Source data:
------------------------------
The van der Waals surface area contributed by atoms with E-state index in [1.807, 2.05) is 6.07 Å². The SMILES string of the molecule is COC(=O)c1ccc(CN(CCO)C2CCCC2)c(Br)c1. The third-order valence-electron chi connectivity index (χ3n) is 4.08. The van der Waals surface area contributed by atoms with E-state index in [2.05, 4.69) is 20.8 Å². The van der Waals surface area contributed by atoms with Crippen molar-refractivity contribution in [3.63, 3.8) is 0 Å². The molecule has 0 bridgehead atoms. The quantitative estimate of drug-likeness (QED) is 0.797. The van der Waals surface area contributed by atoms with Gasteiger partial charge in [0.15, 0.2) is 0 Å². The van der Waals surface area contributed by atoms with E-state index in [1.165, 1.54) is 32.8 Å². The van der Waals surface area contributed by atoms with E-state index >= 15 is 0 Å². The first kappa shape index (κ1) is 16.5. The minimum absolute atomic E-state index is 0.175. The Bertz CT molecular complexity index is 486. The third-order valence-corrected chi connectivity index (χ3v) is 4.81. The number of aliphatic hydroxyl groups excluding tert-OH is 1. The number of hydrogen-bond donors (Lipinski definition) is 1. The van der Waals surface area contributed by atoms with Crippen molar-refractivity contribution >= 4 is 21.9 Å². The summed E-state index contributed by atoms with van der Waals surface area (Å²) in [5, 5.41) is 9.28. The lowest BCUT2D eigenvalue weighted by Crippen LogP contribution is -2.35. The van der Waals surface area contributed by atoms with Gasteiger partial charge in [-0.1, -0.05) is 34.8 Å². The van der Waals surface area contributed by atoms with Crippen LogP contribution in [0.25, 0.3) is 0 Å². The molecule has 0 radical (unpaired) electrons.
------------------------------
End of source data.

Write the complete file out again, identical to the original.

The van der Waals surface area contributed by atoms with E-state index in [1.807, 2.05) is 6.07 Å². The SMILES string of the molecule is COC(=O)c1ccc(CN(CCO)C2CCCC2)c(Br)c1. The third-order valence-electron chi connectivity index (χ3n) is 4.08. The van der Waals surface area contributed by atoms with E-state index in [2.05, 4.69) is 20.8 Å². The van der Waals surface area contributed by atoms with Crippen molar-refractivity contribution in [3.63, 3.8) is 0 Å². The molecule has 0 bridgehead atoms. The quantitative estimate of drug-likeness (QED) is 0.797. The van der Waals surface area contributed by atoms with Gasteiger partial charge in [0.15, 0.2) is 0 Å². The van der Waals surface area contributed by atoms with E-state index in [1.165, 1.54) is 32.8 Å². The van der Waals surface area contributed by atoms with E-state index >= 15 is 0 Å². The first kappa shape index (κ1) is 16.5. The minimum absolute atomic E-state index is 0.175. The Bertz CT molecular complexity index is 486. The third-order valence-corrected chi connectivity index (χ3v) is 4.81. The number of aliphatic hydroxyl groups excluding tert-OH is 1. The number of hydrogen-bond donors (Lipinski definition) is 1. The van der Waals surface area contributed by atoms with Crippen molar-refractivity contribution >= 4 is 21.9 Å². The summed E-state index contributed by atoms with van der Waals surface area (Å²) in [5, 5.41) is 9.28. The lowest BCUT2D eigenvalue weighted by Crippen LogP contribution is -2.35. The van der Waals surface area contributed by atoms with Gasteiger partial charge in [-0.1, -0.05) is 34.8 Å². The van der Waals surface area contributed by atoms with Crippen LogP contribution in [0.25, 0.3) is 0 Å². The molecule has 0 radical (unpaired) electrons.